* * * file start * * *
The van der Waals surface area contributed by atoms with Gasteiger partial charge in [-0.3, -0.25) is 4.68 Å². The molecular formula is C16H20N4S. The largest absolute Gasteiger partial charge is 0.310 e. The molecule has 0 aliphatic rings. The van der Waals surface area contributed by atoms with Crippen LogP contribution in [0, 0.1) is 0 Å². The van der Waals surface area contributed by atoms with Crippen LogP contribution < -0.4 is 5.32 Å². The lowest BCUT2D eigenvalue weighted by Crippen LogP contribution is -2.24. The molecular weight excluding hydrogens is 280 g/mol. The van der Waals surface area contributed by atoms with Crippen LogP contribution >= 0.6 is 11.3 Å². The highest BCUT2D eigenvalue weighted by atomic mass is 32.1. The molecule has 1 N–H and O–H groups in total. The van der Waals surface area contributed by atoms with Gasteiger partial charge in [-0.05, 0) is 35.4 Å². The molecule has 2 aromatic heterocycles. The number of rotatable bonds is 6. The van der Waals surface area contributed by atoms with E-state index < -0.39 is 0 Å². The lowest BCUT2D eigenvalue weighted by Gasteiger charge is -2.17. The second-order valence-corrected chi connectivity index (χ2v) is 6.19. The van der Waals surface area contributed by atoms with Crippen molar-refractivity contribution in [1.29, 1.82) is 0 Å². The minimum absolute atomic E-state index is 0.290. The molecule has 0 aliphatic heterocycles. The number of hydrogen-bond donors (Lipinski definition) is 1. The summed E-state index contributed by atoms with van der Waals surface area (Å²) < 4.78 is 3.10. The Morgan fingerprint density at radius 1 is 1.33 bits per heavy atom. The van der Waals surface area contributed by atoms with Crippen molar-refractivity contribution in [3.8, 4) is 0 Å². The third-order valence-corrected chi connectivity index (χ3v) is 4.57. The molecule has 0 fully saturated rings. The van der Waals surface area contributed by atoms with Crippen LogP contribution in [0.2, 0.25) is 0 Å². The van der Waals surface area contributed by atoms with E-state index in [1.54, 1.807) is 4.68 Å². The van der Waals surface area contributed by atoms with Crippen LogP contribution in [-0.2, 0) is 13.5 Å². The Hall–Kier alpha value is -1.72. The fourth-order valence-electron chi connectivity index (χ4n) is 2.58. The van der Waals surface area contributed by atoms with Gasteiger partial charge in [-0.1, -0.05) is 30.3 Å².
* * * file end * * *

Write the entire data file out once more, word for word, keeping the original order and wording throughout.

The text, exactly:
The van der Waals surface area contributed by atoms with Gasteiger partial charge in [-0.3, -0.25) is 4.68 Å². The molecular formula is C16H20N4S. The largest absolute Gasteiger partial charge is 0.310 e. The molecule has 0 aliphatic rings. The van der Waals surface area contributed by atoms with Crippen LogP contribution in [0, 0.1) is 0 Å². The van der Waals surface area contributed by atoms with Crippen LogP contribution < -0.4 is 5.32 Å². The lowest BCUT2D eigenvalue weighted by Crippen LogP contribution is -2.24. The molecular weight excluding hydrogens is 280 g/mol. The van der Waals surface area contributed by atoms with Crippen LogP contribution >= 0.6 is 11.3 Å². The highest BCUT2D eigenvalue weighted by atomic mass is 32.1. The molecule has 1 N–H and O–H groups in total. The van der Waals surface area contributed by atoms with Gasteiger partial charge in [-0.05, 0) is 35.4 Å². The molecule has 2 aromatic heterocycles. The number of rotatable bonds is 6. The van der Waals surface area contributed by atoms with E-state index < -0.39 is 0 Å². The lowest BCUT2D eigenvalue weighted by Gasteiger charge is -2.17. The second-order valence-corrected chi connectivity index (χ2v) is 6.19. The van der Waals surface area contributed by atoms with Crippen molar-refractivity contribution in [1.29, 1.82) is 0 Å². The minimum absolute atomic E-state index is 0.290. The molecule has 0 aliphatic heterocycles. The number of hydrogen-bond donors (Lipinski definition) is 1. The summed E-state index contributed by atoms with van der Waals surface area (Å²) < 4.78 is 3.10. The Morgan fingerprint density at radius 1 is 1.33 bits per heavy atom. The van der Waals surface area contributed by atoms with Crippen molar-refractivity contribution in [3.8, 4) is 0 Å². The third-order valence-corrected chi connectivity index (χ3v) is 4.57. The molecule has 0 fully saturated rings. The van der Waals surface area contributed by atoms with Crippen LogP contribution in [0.2, 0.25) is 0 Å². The van der Waals surface area contributed by atoms with E-state index in [1.54, 1.807) is 4.68 Å². The van der Waals surface area contributed by atoms with Crippen LogP contribution in [-0.2, 0) is 13.5 Å². The Hall–Kier alpha value is -1.72. The fourth-order valence-electron chi connectivity index (χ4n) is 2.58. The van der Waals surface area contributed by atoms with Gasteiger partial charge in [-0.1, -0.05) is 30.3 Å².